The National Insurance Commission (NIC) says it has advanced moves to introduce a life insurance package to provide regular pay for pensioners.
According to the Commission, it is taking steps to help the industry build the needed capacity to start an ‘annuities market.’
Speaking at the launch of Allianz Life Insurance Company, the Deputy Commissioner of Insurance, Michael Kofi Andoh said, “The next batch of pensioners will have the option to buy annuity products to provide them with regular incomes until death.”
The first batch of people to retire under the current three-tier pensions system takes place next year. This batch of people will receive lump sums from their tier two pensions.
Out of this lump sum, Mr Andoh says his outfit has advanced moves to establish a ‘tailored policy’ such that pensioners can receive regular incomes.
He said, “The NIC is due to publish in the next few weeks, the requirements which life insurance companies desirous of writing annuities, must meet.”
Actuarial Capacity Development Strategy
Meanwhile, Mr Andoh said the NIC, in collaboration with the German Development Cooperation (GIZ), has taken steps to plan for the adequate supply of qualified actuarial staff for the insurance industry.
“The Actuarial Capacity Development Strategy which was developed as part of this collaboration is currently under implementation. It was in this vein that the NIC’s Governance and Risk Management Framework required all insurance companies to have in-house actuarial functions,” he said.
According to him, the NIC is planning further collaborations to improve the capacity of the in-house actuarial function holders to contribute to the efficiency and financial soundness of their respective companies.
The Deputy Commissioner also says his outfit has gathered relevant data and is collaborating with relevant experts to produce a local Mortality Table.
According to him, this seeks to facilitate effective underwriting of life risks.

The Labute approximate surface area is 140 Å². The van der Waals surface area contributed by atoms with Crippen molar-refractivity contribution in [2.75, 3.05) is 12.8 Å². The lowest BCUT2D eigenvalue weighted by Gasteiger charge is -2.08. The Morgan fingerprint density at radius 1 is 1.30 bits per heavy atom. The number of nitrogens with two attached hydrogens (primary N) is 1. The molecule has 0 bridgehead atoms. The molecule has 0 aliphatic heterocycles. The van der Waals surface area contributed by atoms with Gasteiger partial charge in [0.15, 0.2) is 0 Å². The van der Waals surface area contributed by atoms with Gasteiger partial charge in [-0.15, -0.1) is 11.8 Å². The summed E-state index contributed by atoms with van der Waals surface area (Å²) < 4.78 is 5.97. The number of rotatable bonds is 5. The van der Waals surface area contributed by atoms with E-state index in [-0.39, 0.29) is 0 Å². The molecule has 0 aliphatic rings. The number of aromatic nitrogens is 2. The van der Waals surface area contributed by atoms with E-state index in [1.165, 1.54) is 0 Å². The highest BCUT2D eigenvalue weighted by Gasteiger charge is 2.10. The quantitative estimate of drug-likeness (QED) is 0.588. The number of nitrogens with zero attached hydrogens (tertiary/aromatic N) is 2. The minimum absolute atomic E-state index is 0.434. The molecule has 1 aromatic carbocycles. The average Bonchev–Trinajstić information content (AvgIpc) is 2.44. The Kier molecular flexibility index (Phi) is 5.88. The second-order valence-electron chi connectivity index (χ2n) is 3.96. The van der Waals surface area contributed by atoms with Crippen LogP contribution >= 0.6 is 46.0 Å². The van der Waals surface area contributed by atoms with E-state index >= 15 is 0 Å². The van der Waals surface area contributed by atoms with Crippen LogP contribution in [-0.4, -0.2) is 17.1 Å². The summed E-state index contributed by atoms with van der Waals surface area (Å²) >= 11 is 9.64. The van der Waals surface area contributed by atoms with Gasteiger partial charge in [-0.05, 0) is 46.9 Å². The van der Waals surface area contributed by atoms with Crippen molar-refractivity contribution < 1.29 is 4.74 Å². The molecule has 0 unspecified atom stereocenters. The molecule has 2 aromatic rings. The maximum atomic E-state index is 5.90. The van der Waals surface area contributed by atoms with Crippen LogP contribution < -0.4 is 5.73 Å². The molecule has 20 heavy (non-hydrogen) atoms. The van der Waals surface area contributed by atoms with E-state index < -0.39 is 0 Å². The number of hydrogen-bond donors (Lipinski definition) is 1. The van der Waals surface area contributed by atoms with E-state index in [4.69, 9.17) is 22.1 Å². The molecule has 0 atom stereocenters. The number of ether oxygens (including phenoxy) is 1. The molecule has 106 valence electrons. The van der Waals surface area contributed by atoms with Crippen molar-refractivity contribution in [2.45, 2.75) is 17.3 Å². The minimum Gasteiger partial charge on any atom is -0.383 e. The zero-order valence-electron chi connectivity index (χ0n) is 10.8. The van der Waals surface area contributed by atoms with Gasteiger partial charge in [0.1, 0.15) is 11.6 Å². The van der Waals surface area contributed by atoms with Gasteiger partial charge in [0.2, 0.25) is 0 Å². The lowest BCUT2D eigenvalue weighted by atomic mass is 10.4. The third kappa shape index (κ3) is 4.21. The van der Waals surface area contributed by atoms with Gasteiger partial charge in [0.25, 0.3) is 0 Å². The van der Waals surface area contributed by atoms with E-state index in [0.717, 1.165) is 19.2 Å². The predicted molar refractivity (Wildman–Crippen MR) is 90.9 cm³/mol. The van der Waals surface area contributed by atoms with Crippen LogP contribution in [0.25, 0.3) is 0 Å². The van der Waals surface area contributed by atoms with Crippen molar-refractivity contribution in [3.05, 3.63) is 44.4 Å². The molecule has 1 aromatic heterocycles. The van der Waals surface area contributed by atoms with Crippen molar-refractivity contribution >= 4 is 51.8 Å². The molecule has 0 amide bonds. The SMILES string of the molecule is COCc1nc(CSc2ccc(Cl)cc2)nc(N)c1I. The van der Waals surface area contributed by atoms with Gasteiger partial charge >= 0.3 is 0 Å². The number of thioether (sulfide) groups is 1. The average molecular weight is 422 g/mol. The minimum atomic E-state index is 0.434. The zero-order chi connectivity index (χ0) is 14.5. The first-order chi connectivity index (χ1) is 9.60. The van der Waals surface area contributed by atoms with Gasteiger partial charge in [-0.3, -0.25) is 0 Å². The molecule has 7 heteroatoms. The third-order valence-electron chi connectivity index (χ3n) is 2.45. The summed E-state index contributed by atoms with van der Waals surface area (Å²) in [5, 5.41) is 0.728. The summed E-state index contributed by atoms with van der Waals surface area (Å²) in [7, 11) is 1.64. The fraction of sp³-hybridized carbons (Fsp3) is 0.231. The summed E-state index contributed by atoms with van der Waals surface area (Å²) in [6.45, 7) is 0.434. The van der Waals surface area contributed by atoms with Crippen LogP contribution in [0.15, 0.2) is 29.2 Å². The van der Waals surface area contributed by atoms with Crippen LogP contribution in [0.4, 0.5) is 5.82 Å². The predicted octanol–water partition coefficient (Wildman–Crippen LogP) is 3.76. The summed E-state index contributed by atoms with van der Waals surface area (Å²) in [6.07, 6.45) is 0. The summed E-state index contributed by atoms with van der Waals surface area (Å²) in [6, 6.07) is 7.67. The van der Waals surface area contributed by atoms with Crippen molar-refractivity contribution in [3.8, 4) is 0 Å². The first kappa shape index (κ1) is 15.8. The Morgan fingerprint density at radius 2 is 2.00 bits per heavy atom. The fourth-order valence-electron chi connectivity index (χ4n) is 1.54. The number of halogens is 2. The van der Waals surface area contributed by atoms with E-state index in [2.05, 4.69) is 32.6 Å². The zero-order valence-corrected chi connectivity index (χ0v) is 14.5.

“Currently, the industry relies on South African and European Mortality Tables which tend to be problematic because of the significant differences even between the demographics of Ghana and South Africa,” he added.
Life insurance market
Mr Andoh says the total premium volumes of the Ghanaian life insurance market have steadily grown over the past years, averaging an annual growth rate of 23% from 2013 till date.
He said, “It is currently a little over one billion Ghana cedis.”
Meanwhile, he believes the market is still largely untapped. He says there is a lot of room for growth in the provision of innovative products that are relevant and responsive to the needs of clients.
He has urged life insurers to make ‘progressive inroads and ‘design products’ which serve the needs of the largely ‘uninsured’ and ‘under-served’ population and roll out products that mitigate the risk exposures of low income and informal sector.
“Population growth trends, the emergence of the middle-income class, rising incomes and the relatively low insurance penetration rate in Ghana means there are growth opportunities and potential.” Mr Andoh said.
Mr Andoh says the predominance of small and lowly-capitalized firms threatens the said opportunities and potentials which often lead to excessive competition around price, rather than service. This, he bemoans, erodes public trust.
“Another effect of low capitalization is that it hinders innovation and the deployment of technology to improve the entire insurance value chain.”
The Commissioner of Insurance, Justice Yaw Ofori, however, earlier indicated to JoyBusiness that due to some industry challenges, especially premium or price undercutting, an increase in the minimum capital requirement for the industry would yield no result.
Hence, he hinted that a new minimum capital would not be introduced any time soon.
Mr Andoh says the NIC has taken steps to protect consumers and create an enabling environment that encourages the development of relevant and responsive products, and improve public trust in insurance.
He says the financial services sector worldwide is becoming increasingly digitized.
“In Ghana, the implementation of the interoperability of the payment systems is expected to have a significant impact or even completely revolutionalise the financial services ecosystem.”
He, therefore, urged insurance companies to research into and begin to make the needed investments to enable them to remain relevant and catalyse the improvement of access to insurance for the under-served and the untapped market.